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Toronto’s housing market might be cooling, but rents are still soaring

It now costs $1,976 a month to rent a one-bedroom apartment

by Vanmala Subramaniam
Oct 24 2017, 2:18pm

Monthly rents in Toronto are continuing to soar despite the fact that home prices have dramatically declined in the last six months.

Data released by the Toronto Real Estate Board on Wednesday pegs the average monthly rent of a one-bedroom condominium or apartment at $1,976, an 11.2 percent increase from this time last year. In fact, in a span of just three months, average monthly rents of one bedroom apartments have gone up by $115 — in June, a one bedroom in Toronto cost $1,861 a month.

A separate report from condominium specialists Urbanation confirms this trend. According to them, the monthly rent of a 743 square-foot condo unit now averages at $2,219, a $232, or 10.3 percent increase from a year ago.

There are a couple of reasons why rents continue to climb in Toronto, according to both TREB and Urbanation — lack of supply, rising demand, and Ontario’s new rent control rules.

“The volume of one bedroom without den rentals, typically in the 500-599 range, dropped by 11 percent, while studio rentals fell by three percent,” said the Urbanation report. “The scarcity of available one-bedroom rentals led to a sharp increase in the share of units leasing for over the asking the rent.”

To compound the problem, demand for smaller dwellings, like one-bedroom and studio apartments is rising in Toronto, as an increasing number of young, single, professionals move into the city.

Toronto’s employment growth in fact, edged up 2.4 percent in September, concentrated in the somewhat higher-paying financial services and insurance sectors. This is significant, because the growing ability of a small strata of skilled workers to afford higher rents has the unintended effect of inflating the overall rental market.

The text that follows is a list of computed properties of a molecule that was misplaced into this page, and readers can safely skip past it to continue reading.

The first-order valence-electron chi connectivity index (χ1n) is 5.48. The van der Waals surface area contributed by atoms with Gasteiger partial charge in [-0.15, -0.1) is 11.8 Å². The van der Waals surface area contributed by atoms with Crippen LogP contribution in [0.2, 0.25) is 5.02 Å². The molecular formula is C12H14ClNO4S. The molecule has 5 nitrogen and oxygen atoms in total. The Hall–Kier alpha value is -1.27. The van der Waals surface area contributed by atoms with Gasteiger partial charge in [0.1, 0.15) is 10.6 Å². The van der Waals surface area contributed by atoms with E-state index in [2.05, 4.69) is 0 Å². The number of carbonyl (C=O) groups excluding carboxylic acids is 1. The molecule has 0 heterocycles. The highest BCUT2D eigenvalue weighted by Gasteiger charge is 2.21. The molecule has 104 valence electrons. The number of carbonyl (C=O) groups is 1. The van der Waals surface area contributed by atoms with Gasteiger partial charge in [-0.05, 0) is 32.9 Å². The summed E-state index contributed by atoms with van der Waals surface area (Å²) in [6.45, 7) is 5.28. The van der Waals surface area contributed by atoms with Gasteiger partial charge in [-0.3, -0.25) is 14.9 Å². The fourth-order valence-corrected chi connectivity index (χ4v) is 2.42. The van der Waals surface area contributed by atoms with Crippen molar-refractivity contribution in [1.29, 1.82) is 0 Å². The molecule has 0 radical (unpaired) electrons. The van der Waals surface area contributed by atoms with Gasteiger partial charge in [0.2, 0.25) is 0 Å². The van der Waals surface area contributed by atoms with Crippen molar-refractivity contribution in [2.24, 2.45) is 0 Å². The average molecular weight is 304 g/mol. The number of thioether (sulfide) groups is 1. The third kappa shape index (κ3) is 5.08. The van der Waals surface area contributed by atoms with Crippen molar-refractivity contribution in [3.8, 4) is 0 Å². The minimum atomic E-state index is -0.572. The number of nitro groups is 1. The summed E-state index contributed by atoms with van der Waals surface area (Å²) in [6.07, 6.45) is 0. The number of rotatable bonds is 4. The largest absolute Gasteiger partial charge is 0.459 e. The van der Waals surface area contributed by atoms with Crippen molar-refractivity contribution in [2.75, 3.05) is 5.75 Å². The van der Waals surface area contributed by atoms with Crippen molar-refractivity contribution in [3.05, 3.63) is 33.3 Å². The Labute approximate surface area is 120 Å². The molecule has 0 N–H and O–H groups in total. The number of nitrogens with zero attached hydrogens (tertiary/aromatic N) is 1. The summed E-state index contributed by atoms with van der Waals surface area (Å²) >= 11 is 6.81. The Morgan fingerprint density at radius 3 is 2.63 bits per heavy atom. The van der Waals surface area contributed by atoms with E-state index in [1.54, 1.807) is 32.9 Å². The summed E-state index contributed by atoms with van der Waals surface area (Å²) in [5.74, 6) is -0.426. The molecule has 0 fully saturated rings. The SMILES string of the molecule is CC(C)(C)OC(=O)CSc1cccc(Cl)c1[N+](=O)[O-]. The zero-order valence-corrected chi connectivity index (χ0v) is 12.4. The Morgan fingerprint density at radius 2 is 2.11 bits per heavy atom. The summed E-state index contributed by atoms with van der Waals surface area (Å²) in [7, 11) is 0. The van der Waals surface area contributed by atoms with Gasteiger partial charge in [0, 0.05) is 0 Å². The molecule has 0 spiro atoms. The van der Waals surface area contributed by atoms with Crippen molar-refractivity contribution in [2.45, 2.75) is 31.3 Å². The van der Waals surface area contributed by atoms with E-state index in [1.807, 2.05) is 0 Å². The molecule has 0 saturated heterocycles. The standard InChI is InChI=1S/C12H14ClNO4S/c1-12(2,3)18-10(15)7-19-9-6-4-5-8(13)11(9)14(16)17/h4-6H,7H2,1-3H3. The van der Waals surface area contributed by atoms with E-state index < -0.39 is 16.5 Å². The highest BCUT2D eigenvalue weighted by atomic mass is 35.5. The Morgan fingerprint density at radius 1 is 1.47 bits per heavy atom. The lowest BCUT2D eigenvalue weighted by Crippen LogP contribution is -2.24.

In April of this year, the provincial government, in an attempt to bring in some semblance of affordability into the rental market, extended rent control rules to include all residential dwellings built after 1991 — almost all condominiums in Toronto fall into this category. The new rules decreed that landlords had to cap their annual rental increases to 1.5 percent, unless of course, they relist their property on the market and look for a different tenant.

But many experts believe that these rules were misguided — in a market with a rent supply problem, imposing rent control on all buildings has the effect of discouraging developers to build more rental-only housing, something that the city currently lacks.

“The intense competition between renters in Toronto shows no signs of letting up in the near future,” said Shaun Hildebrand, Urbanation’s Senior Vice President. “While it’s encouraging to see that rental proposals are still coming in, the level of new development needs to ramp up significantly in order to meet demand.”

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